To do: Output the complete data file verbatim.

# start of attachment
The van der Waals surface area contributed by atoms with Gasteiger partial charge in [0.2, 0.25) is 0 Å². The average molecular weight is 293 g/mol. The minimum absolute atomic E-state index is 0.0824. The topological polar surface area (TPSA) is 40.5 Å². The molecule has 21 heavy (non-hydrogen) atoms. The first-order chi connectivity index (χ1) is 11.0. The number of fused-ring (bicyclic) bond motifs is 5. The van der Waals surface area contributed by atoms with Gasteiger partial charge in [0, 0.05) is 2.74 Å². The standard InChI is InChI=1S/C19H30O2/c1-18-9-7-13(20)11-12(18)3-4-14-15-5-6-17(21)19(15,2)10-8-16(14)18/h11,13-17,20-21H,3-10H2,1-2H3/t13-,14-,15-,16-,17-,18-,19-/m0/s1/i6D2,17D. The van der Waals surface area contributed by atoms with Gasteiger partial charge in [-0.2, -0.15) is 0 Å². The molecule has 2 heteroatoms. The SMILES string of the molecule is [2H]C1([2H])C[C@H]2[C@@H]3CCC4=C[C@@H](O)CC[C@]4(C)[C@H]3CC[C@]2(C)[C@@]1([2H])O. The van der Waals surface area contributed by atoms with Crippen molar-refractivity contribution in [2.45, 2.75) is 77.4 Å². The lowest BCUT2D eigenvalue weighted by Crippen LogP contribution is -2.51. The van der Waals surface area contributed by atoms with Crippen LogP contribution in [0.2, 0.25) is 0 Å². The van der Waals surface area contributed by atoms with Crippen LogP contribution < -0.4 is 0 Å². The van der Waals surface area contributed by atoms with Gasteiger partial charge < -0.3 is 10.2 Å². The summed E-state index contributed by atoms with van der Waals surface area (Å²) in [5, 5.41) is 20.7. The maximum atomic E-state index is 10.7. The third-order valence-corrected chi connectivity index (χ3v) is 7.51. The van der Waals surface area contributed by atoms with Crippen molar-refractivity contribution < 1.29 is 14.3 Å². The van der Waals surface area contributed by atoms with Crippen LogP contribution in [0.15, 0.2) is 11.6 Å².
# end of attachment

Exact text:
The van der Waals surface area contributed by atoms with Gasteiger partial charge in [0.2, 0.25) is 0 Å². The average molecular weight is 293 g/mol. The minimum absolute atomic E-state index is 0.0824. The topological polar surface area (TPSA) is 40.5 Å². The molecule has 21 heavy (non-hydrogen) atoms. The first-order chi connectivity index (χ1) is 11.0. The number of fused-ring (bicyclic) bond motifs is 5. The van der Waals surface area contributed by atoms with Gasteiger partial charge in [0, 0.05) is 2.74 Å². The standard InChI is InChI=1S/C19H30O2/c1-18-9-7-13(20)11-12(18)3-4-14-15-5-6-17(21)19(15,2)10-8-16(14)18/h11,13-17,20-21H,3-10H2,1-2H3/t13-,14-,15-,16-,17-,18-,19-/m0/s1/i6D2,17D. The van der Waals surface area contributed by atoms with Gasteiger partial charge in [-0.2, -0.15) is 0 Å². The molecule has 2 heteroatoms. The SMILES string of the molecule is [2H]C1([2H])C[C@H]2[C@@H]3CCC4=C[C@@H](O)CC[C@]4(C)[C@H]3CC[C@]2(C)[C@@]1([2H])O. The van der Waals surface area contributed by atoms with Crippen molar-refractivity contribution in [2.45, 2.75) is 77.4 Å². The lowest BCUT2D eigenvalue weighted by Crippen LogP contribution is -2.51. The van der Waals surface area contributed by atoms with Crippen LogP contribution in [0.2, 0.25) is 0 Å². The van der Waals surface area contributed by atoms with Crippen LogP contribution < -0.4 is 0 Å². The van der Waals surface area contributed by atoms with Gasteiger partial charge < -0.3 is 10.2 Å². The summed E-state index contributed by atoms with van der Waals surface area (Å²) in [5, 5.41) is 20.7. The maximum atomic E-state index is 10.7. The third-order valence-corrected chi connectivity index (χ3v) is 7.51. The van der Waals surface area contributed by atoms with Crippen molar-refractivity contribution < 1.29 is 14.3 Å². The van der Waals surface area contributed by atoms with Crippen LogP contribution in [0.15, 0.2) is 11.6 Å².